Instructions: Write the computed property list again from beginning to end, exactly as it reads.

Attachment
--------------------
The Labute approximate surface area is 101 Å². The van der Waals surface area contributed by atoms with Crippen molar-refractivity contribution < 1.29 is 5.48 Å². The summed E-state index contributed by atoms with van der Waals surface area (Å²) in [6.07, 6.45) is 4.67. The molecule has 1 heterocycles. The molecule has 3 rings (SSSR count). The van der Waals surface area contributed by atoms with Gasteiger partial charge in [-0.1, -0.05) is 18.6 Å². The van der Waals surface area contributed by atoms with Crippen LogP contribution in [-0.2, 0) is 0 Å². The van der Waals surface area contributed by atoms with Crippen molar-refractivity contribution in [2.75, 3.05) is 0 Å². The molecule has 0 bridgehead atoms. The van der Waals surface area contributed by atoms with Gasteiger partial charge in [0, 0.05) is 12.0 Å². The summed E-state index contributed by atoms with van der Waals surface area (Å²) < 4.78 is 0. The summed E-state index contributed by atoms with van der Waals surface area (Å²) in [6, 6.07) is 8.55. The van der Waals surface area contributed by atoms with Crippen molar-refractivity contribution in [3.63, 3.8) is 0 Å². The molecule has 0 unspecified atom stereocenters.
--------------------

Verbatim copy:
The Labute approximate surface area is 101 Å². The van der Waals surface area contributed by atoms with Crippen molar-refractivity contribution < 1.29 is 5.48 Å². The summed E-state index contributed by atoms with van der Waals surface area (Å²) in [6.07, 6.45) is 4.67. The molecule has 1 heterocycles. The molecule has 3 rings (SSSR count). The van der Waals surface area contributed by atoms with Gasteiger partial charge in [-0.1, -0.05) is 18.6 Å². The van der Waals surface area contributed by atoms with Crippen LogP contribution in [-0.2, 0) is 0 Å². The van der Waals surface area contributed by atoms with Crippen molar-refractivity contribution in [2.75, 3.05) is 0 Å². The molecule has 0 bridgehead atoms. The van der Waals surface area contributed by atoms with Gasteiger partial charge in [0, 0.05) is 12.0 Å². The summed E-state index contributed by atoms with van der Waals surface area (Å²) < 4.78 is 0. The summed E-state index contributed by atoms with van der Waals surface area (Å²) in [6, 6.07) is 8.55. The van der Waals surface area contributed by atoms with Crippen molar-refractivity contribution in [3.63, 3.8) is 0 Å². The molecule has 0 unspecified atom stereocenters.